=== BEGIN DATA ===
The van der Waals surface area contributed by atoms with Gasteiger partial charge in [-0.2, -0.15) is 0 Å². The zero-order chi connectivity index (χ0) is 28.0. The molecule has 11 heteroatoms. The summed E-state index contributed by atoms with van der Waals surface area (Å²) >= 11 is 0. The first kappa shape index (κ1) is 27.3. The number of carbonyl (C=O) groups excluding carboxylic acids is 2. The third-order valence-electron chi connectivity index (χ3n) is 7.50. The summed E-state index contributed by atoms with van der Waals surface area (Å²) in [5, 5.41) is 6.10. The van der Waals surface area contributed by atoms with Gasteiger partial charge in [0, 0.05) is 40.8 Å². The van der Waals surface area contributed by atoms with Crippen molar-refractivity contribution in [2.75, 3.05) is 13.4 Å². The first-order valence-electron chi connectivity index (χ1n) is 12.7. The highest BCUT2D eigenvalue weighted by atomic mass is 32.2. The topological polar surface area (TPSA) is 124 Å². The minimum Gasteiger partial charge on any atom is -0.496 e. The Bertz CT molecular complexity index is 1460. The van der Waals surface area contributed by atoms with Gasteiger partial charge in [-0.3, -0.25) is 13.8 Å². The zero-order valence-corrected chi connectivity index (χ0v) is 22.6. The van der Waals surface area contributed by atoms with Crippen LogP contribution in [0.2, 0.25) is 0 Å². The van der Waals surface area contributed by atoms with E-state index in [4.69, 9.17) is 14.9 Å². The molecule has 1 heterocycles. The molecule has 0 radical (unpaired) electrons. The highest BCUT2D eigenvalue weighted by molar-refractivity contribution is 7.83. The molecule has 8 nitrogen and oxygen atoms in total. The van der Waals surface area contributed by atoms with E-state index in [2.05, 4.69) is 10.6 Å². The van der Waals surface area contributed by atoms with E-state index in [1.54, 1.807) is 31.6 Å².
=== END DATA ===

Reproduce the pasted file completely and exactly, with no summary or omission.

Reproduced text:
The van der Waals surface area contributed by atoms with Gasteiger partial charge in [-0.2, -0.15) is 0 Å². The zero-order chi connectivity index (χ0) is 28.0. The molecule has 11 heteroatoms. The summed E-state index contributed by atoms with van der Waals surface area (Å²) >= 11 is 0. The first kappa shape index (κ1) is 27.3. The number of carbonyl (C=O) groups excluding carboxylic acids is 2. The third-order valence-electron chi connectivity index (χ3n) is 7.50. The summed E-state index contributed by atoms with van der Waals surface area (Å²) in [5, 5.41) is 6.10. The van der Waals surface area contributed by atoms with Gasteiger partial charge in [0, 0.05) is 40.8 Å². The van der Waals surface area contributed by atoms with Crippen molar-refractivity contribution in [2.75, 3.05) is 13.4 Å². The first-order valence-electron chi connectivity index (χ1n) is 12.7. The highest BCUT2D eigenvalue weighted by atomic mass is 32.2. The topological polar surface area (TPSA) is 124 Å². The minimum Gasteiger partial charge on any atom is -0.496 e. The Bertz CT molecular complexity index is 1460. The van der Waals surface area contributed by atoms with Gasteiger partial charge in [-0.3, -0.25) is 13.8 Å². The zero-order valence-corrected chi connectivity index (χ0v) is 22.6. The van der Waals surface area contributed by atoms with Crippen LogP contribution in [0.2, 0.25) is 0 Å². The van der Waals surface area contributed by atoms with E-state index in [4.69, 9.17) is 14.9 Å². The molecule has 1 heterocycles. The molecule has 0 radical (unpaired) electrons. The highest BCUT2D eigenvalue weighted by molar-refractivity contribution is 7.83. The molecule has 8 nitrogen and oxygen atoms in total. The van der Waals surface area contributed by atoms with E-state index in [2.05, 4.69) is 10.6 Å². The van der Waals surface area contributed by atoms with E-state index in [1.54, 1.807) is 31.6 Å².